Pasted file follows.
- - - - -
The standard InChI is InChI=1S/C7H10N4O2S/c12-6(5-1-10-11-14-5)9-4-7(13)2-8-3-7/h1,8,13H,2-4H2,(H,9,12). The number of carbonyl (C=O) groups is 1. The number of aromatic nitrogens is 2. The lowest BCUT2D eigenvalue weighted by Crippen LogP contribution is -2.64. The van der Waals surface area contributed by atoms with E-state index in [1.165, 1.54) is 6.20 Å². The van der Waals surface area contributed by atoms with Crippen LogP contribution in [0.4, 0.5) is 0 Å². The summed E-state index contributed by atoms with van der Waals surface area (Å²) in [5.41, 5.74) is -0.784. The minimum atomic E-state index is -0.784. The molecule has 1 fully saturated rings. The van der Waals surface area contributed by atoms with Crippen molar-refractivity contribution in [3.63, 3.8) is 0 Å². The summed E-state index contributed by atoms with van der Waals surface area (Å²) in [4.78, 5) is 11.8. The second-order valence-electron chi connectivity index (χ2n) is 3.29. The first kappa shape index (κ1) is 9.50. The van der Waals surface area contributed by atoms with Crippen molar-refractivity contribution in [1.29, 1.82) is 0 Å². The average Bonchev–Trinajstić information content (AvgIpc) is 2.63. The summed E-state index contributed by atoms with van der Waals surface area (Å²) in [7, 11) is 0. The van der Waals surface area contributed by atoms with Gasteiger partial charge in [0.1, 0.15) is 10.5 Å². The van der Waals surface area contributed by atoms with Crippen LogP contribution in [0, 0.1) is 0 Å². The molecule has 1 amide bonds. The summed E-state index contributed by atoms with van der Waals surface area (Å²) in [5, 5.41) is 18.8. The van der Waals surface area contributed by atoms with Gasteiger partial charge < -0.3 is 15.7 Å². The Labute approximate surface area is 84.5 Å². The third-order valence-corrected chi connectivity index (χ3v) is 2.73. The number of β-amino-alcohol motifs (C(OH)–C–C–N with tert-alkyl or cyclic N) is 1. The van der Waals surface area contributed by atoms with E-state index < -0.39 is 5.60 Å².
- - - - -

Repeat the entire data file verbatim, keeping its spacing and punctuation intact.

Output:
The standard InChI is InChI=1S/C7H10N4O2S/c12-6(5-1-10-11-14-5)9-4-7(13)2-8-3-7/h1,8,13H,2-4H2,(H,9,12). The number of carbonyl (C=O) groups is 1. The number of aromatic nitrogens is 2. The lowest BCUT2D eigenvalue weighted by Crippen LogP contribution is -2.64. The van der Waals surface area contributed by atoms with E-state index in [1.165, 1.54) is 6.20 Å². The van der Waals surface area contributed by atoms with Crippen LogP contribution in [0.4, 0.5) is 0 Å². The summed E-state index contributed by atoms with van der Waals surface area (Å²) in [5.41, 5.74) is -0.784. The minimum atomic E-state index is -0.784. The molecule has 1 fully saturated rings. The van der Waals surface area contributed by atoms with Crippen molar-refractivity contribution in [3.63, 3.8) is 0 Å². The summed E-state index contributed by atoms with van der Waals surface area (Å²) in [4.78, 5) is 11.8. The second-order valence-electron chi connectivity index (χ2n) is 3.29. The first kappa shape index (κ1) is 9.50. The van der Waals surface area contributed by atoms with Crippen molar-refractivity contribution in [1.29, 1.82) is 0 Å². The average Bonchev–Trinajstić information content (AvgIpc) is 2.63. The summed E-state index contributed by atoms with van der Waals surface area (Å²) in [7, 11) is 0. The van der Waals surface area contributed by atoms with Gasteiger partial charge in [0.1, 0.15) is 10.5 Å². The van der Waals surface area contributed by atoms with Crippen LogP contribution in [0, 0.1) is 0 Å². The molecule has 1 amide bonds. The summed E-state index contributed by atoms with van der Waals surface area (Å²) in [5, 5.41) is 18.8. The van der Waals surface area contributed by atoms with Gasteiger partial charge < -0.3 is 15.7 Å². The Labute approximate surface area is 84.5 Å². The third-order valence-corrected chi connectivity index (χ3v) is 2.73. The number of β-amino-alcohol motifs (C(OH)–C–C–N with tert-alkyl or cyclic N) is 1. The van der Waals surface area contributed by atoms with E-state index < -0.39 is 5.60 Å².